Hofmann believed LSD to be a powerful tool in healing—when used appropriately. He witnessed the amazing capabilities of LSD in the hands of professional therapists and scientists. And he also foresaw that research and promising clinical applications could be compromised as LSD became widespread in the counterculture. Hofmann was right—eventually outlawed, research and usage of LSD to treat mental health illnesses slowed to a trickle by the late 1960s, and ceased altogether by the late 1970s.

Between 1950-1965, research on LSD and other hallucinogens generated over 1,000 scientific papers, more than 30 books, and 6 international conferences attended by leading professionals. But this rich history faded as the counterculture became suppressed by the federal government and conservative media voices.

Hofmann’s book “LSD: My Problem Child” expresses his regret over LSD’s tumultuous history. But he still maintains LSD’s awesome healing properties. Like many twentieth century thinkers, Hofmann recognizes the problems facing the modern human. He categorizes these problems as a loss of access to the spiritual, experiential world, and a hyperfocus on the material. In a 1996 interview, Hofmann emphasized how important it is for us to “experience the beauty and deep meaning which is at the core of our relation to nature.”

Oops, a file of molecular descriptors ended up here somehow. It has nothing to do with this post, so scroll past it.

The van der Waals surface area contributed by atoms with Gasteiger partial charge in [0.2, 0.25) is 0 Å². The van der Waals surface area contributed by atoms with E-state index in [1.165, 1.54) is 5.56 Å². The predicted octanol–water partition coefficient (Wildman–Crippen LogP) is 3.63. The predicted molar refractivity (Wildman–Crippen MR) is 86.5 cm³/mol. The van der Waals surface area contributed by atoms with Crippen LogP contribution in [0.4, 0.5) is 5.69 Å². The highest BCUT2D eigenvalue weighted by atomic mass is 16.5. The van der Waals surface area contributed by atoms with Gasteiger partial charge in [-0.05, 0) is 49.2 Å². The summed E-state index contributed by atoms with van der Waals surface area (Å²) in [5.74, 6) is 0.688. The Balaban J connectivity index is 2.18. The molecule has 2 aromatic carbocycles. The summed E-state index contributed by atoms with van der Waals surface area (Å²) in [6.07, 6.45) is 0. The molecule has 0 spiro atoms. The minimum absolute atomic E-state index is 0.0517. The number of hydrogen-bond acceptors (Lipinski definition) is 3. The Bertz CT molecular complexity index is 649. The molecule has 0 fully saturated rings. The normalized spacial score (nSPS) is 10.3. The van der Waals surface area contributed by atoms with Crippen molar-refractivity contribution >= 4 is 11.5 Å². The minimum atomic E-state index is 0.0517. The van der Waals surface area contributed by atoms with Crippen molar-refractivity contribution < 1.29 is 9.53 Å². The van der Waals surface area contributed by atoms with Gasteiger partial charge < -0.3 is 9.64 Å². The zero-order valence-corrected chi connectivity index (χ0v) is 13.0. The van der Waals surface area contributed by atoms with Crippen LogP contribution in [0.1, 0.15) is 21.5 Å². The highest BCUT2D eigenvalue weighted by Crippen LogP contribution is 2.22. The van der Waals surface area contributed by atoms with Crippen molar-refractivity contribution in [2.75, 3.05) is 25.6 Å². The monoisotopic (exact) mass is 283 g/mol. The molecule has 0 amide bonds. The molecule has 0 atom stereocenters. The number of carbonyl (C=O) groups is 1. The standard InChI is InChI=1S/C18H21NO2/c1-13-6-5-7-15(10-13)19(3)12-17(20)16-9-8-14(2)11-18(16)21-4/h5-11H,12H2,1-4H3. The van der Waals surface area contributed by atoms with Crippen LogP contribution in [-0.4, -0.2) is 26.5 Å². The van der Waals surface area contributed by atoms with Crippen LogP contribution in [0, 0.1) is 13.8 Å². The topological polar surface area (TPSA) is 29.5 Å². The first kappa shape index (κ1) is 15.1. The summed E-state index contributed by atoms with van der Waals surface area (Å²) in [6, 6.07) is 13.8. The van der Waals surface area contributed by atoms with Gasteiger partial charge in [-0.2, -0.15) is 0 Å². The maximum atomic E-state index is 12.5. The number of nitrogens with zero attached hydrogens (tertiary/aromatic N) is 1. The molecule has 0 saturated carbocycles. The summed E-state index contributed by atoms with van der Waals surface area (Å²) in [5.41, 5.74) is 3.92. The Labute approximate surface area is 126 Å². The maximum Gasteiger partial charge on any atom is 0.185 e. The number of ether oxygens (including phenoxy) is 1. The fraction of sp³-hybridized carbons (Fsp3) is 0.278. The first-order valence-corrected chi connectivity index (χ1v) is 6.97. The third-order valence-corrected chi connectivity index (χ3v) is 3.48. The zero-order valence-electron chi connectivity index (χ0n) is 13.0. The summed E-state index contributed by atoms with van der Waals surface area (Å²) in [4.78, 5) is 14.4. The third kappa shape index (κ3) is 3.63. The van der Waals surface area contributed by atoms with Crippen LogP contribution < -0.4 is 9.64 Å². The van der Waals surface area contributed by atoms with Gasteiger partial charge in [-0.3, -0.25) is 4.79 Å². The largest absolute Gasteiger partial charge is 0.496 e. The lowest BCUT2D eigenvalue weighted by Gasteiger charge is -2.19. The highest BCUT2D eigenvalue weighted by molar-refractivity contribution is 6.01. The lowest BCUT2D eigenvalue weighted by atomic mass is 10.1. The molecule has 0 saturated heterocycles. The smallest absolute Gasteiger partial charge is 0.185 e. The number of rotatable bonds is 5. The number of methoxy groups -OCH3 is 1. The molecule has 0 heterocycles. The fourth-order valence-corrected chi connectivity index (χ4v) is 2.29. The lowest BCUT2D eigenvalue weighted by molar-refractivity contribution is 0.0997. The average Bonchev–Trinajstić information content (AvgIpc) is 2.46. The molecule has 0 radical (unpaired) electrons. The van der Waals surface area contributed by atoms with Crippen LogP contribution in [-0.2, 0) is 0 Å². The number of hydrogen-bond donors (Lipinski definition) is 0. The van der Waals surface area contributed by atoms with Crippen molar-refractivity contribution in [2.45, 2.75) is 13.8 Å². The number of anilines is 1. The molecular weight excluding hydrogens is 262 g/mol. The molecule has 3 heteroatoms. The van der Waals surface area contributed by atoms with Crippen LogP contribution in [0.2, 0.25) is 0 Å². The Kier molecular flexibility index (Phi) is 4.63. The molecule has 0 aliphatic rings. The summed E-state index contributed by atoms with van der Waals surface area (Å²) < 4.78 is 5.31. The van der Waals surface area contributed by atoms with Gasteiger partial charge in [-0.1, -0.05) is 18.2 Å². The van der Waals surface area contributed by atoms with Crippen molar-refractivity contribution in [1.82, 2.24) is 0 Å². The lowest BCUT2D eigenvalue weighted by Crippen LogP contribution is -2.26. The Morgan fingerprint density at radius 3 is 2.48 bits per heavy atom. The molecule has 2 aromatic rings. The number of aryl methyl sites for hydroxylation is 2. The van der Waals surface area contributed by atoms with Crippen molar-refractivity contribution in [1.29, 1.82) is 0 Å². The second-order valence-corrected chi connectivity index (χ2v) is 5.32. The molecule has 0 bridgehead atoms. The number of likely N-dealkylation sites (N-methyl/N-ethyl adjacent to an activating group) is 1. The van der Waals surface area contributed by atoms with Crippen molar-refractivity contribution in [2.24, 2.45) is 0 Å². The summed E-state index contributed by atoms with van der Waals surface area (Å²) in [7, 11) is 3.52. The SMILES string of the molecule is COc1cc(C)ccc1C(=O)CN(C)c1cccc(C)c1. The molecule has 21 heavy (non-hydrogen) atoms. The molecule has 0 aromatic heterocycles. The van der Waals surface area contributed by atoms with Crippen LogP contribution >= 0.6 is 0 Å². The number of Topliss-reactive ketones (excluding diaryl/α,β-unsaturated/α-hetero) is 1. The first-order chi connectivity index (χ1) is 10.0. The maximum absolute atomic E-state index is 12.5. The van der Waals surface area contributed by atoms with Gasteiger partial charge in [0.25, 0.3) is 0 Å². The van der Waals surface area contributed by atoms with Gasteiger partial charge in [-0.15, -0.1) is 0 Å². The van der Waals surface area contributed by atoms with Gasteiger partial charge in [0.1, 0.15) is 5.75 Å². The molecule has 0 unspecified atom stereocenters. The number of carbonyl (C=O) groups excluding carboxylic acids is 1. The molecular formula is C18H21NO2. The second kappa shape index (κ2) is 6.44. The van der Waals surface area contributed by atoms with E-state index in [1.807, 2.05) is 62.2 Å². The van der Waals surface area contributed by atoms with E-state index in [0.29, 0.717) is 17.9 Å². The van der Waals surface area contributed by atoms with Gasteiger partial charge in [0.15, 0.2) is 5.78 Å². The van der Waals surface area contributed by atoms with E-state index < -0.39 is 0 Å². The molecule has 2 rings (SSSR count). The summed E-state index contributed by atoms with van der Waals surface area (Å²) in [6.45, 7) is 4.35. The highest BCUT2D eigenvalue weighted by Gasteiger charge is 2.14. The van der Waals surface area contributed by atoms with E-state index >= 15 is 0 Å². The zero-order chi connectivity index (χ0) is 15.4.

Psychedelic Renaissance

Near the end of his life, Hofmann witnessed the beginnings of the psychedelic renaissance. Dedicated researchers, scientists, and psychotherapists had already been hard at work to prove that LSD and other psychedelics were valuable healing tools. In December 2007, one year before Hofmann’s death, Swiss psychotherapist Peter Gasser received approval to study the therapeutic benefits of LSD. This was the first authorized study of LSD-assisted psychotherapy in over 35 years.

Albert Hofmann passed away on April 29, 2008 at the age of 102. With the legalization of psychedelic-assisted psychotherapy a hopeful reality, his vision of LSD as a sacred and impactful tool lives on.